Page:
Written evidence submitted by Carers UK


About Carers UK

  1. Carers UK is a charity set up to help the 6.5 million people in the UK who care, unpaid, for family or friends. At some point in our lives every one of us will either need care or be involved in looking after an older relative, a sick friend or a disabled family member. Whilst caring is part and parcel of life, without the right support the personal costs can be high and caring can affect your job, your health and your finances.


  1. Carers UK is a membership organisation of carers, run by carers, for carers. We have 17,000 members and a reach of many more. We provide information and advice about caring alongside practical and emotional support for carers. Carers UK also campaigns to make life better for carers and influences policy makers, employers and service providers, to help them improve carers' lives.


  1. Carers UK’s advice and information services answer around 20,000 queries from carers and professionals every year. Our website is viewed by over 100,000 people every month, 27,000 subscribe to our monthly email newsletters, and the combined reach of our online communities and social networks exceeds 38,000. We’re in regular contact with around 1,500 local organisations, including many run by carers, who are in touch with around 950,000 carers.


  1. Carers UK has offices in England, Wales, Scotland and Northern Ireland.


  1. Increasing demand for care, coupled with reduced local authority social care support, means that more people are providing unpaid care than ever before.


  1. Women, especially over the age of 40, are more likely to take on caring responsibilities then men, indeed one in four women aged 50- 64 is providing care for an older, ill or disabled loved one[1]. Women are also more likely to be ‘sandwich carers’ – caring for both a young child and an elderly parent.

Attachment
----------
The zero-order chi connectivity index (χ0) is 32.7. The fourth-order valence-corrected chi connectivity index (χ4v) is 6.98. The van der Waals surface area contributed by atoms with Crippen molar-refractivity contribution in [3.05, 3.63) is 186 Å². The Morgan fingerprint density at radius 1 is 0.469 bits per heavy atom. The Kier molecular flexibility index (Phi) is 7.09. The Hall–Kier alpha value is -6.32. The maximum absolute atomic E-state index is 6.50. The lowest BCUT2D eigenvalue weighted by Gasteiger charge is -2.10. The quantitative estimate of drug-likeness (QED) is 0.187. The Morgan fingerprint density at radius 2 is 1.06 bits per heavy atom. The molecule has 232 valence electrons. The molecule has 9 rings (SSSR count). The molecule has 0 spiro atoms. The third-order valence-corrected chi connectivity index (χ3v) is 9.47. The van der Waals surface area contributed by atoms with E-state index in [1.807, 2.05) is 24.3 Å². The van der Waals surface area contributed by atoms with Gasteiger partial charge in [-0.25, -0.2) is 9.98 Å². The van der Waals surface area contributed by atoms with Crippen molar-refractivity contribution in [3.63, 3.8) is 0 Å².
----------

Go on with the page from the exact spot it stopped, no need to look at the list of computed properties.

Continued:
1. Juggling the demands of working and caring can be very difficult. A lack of carer friendly workplace polices, such as paid care leave and flexible working, and sufficient, high quality social care services mean that an increasing numbers of employees, more often than not women, are forced to give up work at the peak of their careers. This has a huge impact on women’s career progression, and long term financial security, as well as the wider economy.

Women and Caring

  1. The bulk of care is and has always been provided within families. Demand for unpaid care provided by families and carers is on the increase. Since 2001, the carer population has grown by 16.5% to 6.5 million; vastly outstripping the growth of the general population during this same period (6.2%)[2]. The value of the care provided by unpaid carers in the UK each year is £132bn[3].


  1. Not only are more people caring, but they are caring for longer. Since 2001, the number of people providing 20-49 hours of care a week has increased by 43% and those providing 50 hours of care or more a week has increased by a third (33%)[4].